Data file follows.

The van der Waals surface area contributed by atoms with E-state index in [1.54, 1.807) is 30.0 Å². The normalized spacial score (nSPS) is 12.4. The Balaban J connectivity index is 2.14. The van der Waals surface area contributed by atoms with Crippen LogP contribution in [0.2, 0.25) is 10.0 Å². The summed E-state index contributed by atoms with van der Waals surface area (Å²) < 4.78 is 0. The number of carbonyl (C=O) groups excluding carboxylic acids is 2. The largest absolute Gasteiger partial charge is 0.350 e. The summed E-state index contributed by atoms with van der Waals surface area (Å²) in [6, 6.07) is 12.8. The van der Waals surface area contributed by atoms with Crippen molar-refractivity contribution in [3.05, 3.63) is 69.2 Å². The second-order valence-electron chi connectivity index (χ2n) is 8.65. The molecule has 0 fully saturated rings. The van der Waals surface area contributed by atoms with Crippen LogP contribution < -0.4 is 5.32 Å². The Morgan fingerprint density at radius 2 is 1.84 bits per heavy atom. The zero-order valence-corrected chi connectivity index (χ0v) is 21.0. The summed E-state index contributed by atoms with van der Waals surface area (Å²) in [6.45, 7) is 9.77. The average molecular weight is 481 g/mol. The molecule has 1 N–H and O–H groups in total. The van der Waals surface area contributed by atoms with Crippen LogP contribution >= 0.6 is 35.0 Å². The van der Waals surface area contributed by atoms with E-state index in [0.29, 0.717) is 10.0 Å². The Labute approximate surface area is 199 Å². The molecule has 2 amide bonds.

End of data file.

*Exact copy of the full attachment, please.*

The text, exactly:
The van der Waals surface area contributed by atoms with E-state index in [1.54, 1.807) is 30.0 Å². The normalized spacial score (nSPS) is 12.4. The Balaban J connectivity index is 2.14. The van der Waals surface area contributed by atoms with Crippen LogP contribution in [0.2, 0.25) is 10.0 Å². The summed E-state index contributed by atoms with van der Waals surface area (Å²) < 4.78 is 0. The number of carbonyl (C=O) groups excluding carboxylic acids is 2. The largest absolute Gasteiger partial charge is 0.350 e. The summed E-state index contributed by atoms with van der Waals surface area (Å²) in [6, 6.07) is 12.8. The van der Waals surface area contributed by atoms with Crippen molar-refractivity contribution in [3.05, 3.63) is 69.2 Å². The second-order valence-electron chi connectivity index (χ2n) is 8.65. The molecule has 0 fully saturated rings. The van der Waals surface area contributed by atoms with Crippen LogP contribution < -0.4 is 5.32 Å². The Morgan fingerprint density at radius 2 is 1.84 bits per heavy atom. The zero-order valence-corrected chi connectivity index (χ0v) is 21.0. The summed E-state index contributed by atoms with van der Waals surface area (Å²) in [6.45, 7) is 9.77. The average molecular weight is 481 g/mol. The molecule has 1 N–H and O–H groups in total. The van der Waals surface area contributed by atoms with Crippen LogP contribution >= 0.6 is 35.0 Å². The van der Waals surface area contributed by atoms with E-state index in [0.29, 0.717) is 10.0 Å². The Labute approximate surface area is 199 Å². The molecule has 2 amide bonds.